Canadians complain about the price gap between U.S. and local stores, but here’s the biggest price gap of them all: housing.
According to an analysis from BMO Capital Markets economist Doug Porter, Canadians now pay 62 per cent more for housing than Americans.
“A 62 per cent gap is simply not sustainable for long,” Porter wrote in a note to clients.
Until about 2006, Canadian and U.S. house prices tracked each other closely for at least 25 years, Porter wrote, but that all changed with the bursting of the U.S.’s housing bubble. House prices in the two markets have been moving in opposite directions for much of the past six years.
That’s a much higher price gap than for most goods. Depending on which estimates you believe, prices in Canada run between 11 per cent and 23 per cent higher than prices in the U.S., largely due to the strength of the loonie in recent years.
But the house price gap isn’t the result of shifting currencies — it’s the result of two very divergent housing markets.
U.S. house prices peaked and began to fall in 2006, while the Canadian market remained stable and continued to grow, expanding even faster when the Bank of Canada dropped rates to rock-bottom levels in early 2009, as the financial crisis unfolded.
The result is that, by early 2013, the mean U.S. house price had fallen to $233,000, while the average house price in Canada had grown to $378,000. Too bad you can’t cross-border shop for a home. (Or can you?)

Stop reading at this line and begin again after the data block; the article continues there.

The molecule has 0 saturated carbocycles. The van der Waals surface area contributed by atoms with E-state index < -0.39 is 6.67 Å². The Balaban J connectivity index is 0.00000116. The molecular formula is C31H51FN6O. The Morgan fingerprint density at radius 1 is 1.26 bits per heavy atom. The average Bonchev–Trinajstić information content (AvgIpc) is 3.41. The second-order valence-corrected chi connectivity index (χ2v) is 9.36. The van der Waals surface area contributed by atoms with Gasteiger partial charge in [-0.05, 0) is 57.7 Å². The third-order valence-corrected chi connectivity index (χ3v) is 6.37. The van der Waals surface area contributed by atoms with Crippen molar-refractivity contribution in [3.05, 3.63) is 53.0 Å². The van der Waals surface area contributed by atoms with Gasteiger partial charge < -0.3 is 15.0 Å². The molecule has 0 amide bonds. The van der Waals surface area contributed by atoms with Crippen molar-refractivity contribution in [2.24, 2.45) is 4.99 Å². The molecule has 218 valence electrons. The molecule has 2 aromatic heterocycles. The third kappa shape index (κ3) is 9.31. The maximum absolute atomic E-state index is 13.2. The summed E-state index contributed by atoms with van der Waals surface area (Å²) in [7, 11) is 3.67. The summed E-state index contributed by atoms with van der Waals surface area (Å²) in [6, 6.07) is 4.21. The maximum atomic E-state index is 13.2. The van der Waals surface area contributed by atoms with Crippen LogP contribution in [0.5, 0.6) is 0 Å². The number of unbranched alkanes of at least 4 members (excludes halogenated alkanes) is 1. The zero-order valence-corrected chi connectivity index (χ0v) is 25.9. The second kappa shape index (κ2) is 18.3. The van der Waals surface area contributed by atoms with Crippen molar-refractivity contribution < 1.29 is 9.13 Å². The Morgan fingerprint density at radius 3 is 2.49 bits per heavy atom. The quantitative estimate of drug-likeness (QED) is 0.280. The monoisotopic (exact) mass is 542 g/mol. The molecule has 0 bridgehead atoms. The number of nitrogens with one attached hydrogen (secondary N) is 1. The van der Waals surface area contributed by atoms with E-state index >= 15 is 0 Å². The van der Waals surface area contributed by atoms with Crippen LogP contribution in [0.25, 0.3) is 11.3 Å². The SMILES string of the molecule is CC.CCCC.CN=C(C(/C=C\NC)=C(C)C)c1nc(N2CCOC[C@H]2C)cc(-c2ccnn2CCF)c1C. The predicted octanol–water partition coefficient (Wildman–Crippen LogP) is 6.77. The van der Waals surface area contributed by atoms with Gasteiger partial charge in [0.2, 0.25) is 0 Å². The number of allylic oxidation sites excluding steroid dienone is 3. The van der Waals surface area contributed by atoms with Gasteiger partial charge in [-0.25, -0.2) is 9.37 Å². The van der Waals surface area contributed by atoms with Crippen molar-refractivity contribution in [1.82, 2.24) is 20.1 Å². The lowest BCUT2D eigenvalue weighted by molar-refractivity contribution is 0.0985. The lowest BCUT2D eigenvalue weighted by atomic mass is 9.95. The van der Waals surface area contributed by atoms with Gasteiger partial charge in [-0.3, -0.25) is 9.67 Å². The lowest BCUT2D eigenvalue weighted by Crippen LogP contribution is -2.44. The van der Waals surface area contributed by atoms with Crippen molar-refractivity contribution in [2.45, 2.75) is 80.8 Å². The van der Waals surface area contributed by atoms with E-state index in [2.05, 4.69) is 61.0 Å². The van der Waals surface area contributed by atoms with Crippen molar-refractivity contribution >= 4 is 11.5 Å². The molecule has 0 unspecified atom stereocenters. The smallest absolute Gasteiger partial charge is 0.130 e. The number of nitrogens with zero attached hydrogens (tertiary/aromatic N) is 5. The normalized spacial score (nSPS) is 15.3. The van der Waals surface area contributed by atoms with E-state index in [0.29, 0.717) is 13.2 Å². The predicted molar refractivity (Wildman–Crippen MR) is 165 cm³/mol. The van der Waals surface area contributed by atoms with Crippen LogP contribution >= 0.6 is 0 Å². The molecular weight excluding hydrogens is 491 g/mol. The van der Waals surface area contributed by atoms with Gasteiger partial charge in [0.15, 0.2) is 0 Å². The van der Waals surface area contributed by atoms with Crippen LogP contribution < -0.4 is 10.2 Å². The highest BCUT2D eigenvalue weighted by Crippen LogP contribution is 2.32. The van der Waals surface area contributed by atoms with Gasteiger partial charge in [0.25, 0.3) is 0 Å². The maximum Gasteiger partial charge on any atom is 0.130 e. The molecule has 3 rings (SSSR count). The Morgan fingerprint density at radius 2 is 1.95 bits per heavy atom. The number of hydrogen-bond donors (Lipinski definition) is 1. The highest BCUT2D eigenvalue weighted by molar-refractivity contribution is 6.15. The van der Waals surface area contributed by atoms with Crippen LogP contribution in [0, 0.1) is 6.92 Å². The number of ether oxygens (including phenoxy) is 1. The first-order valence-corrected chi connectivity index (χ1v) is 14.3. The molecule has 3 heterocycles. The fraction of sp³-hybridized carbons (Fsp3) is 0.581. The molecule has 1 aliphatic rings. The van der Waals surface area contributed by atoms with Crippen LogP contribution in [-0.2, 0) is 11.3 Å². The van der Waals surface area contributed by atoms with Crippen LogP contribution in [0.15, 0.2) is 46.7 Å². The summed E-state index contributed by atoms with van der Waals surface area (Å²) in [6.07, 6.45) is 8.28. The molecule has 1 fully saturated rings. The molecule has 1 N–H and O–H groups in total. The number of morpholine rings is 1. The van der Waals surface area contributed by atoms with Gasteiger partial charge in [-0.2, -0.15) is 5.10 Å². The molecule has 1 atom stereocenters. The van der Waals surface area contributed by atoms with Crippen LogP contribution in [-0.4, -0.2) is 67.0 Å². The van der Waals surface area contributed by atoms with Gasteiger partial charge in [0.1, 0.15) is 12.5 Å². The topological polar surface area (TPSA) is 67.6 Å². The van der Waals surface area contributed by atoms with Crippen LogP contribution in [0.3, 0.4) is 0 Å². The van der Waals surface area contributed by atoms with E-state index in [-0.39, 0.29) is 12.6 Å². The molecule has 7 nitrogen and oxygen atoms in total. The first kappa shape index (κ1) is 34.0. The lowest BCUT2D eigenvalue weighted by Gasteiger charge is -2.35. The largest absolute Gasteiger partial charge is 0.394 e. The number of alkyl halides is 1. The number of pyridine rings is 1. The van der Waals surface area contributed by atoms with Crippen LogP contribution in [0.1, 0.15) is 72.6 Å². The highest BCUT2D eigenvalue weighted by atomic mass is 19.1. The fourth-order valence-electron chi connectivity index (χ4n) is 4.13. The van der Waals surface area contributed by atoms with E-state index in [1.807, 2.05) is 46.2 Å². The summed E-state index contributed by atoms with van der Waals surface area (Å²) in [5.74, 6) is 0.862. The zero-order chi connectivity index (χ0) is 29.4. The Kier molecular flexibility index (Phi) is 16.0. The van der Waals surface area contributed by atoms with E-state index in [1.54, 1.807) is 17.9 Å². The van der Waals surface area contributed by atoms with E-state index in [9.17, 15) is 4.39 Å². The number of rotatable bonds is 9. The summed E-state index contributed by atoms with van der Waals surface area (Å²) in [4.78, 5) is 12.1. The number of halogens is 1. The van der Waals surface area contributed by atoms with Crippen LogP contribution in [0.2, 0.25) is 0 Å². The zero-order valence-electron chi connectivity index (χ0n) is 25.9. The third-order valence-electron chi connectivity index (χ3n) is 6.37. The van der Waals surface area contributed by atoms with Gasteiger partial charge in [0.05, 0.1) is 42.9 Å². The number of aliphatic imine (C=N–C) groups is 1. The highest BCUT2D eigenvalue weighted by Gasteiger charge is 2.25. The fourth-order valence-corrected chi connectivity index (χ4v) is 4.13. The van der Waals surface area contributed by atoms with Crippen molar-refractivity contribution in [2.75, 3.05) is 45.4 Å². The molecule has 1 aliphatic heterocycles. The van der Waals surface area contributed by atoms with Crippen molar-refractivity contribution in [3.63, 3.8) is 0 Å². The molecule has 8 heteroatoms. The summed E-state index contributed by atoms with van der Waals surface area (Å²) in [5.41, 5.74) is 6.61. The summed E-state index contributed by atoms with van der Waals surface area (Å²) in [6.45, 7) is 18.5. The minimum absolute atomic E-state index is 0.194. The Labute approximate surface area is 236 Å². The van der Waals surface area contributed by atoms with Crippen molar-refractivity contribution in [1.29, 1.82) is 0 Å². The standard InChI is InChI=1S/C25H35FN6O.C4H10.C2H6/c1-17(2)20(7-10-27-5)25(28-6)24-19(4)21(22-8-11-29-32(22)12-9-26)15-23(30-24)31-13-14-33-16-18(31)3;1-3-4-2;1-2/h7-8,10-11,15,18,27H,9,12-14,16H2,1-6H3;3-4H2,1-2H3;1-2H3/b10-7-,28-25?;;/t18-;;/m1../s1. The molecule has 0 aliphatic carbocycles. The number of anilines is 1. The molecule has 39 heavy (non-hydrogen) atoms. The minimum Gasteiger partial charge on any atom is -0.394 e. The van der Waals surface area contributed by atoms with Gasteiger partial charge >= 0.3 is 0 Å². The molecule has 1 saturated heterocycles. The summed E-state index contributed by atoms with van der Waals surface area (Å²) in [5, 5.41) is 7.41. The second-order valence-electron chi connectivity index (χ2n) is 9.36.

Porter says the housing price gap won’t last forever.
“The good news is that we believe that most of this yawning gap will be closed by a rebound in U.S. home prices,” he writes. “After all, it’s U.S. affordability that’s off the charts now.”
That U.S. bounce-back has already begun: The mean house price in the U.S. grew nearly 10 per cent in the year to March, 2013, to $233,000, and housing starts have seen a strong rebound in recent months.
But if you believe some of the more bearish voices in Canada’s housing market, the gap could also be closed by falling house prices north of the border.
Will Dunning, the economist for mortgage industry group CAAMP, predicts we will start seeing falling house prices in the data starting sometime this spring. He estimates the country will lose about 180,000 construction jobs as a result of the slowdown in home building.
Housing analyst Ben Rabidoux recently told an audience in Vancouver that he expects Canada’s housing market is in for something worse than a soft landing. He predicted 250,000 job losses as a result of the housing slowdown.
Either way, though, this is one price gap that is likely to shrink soon.
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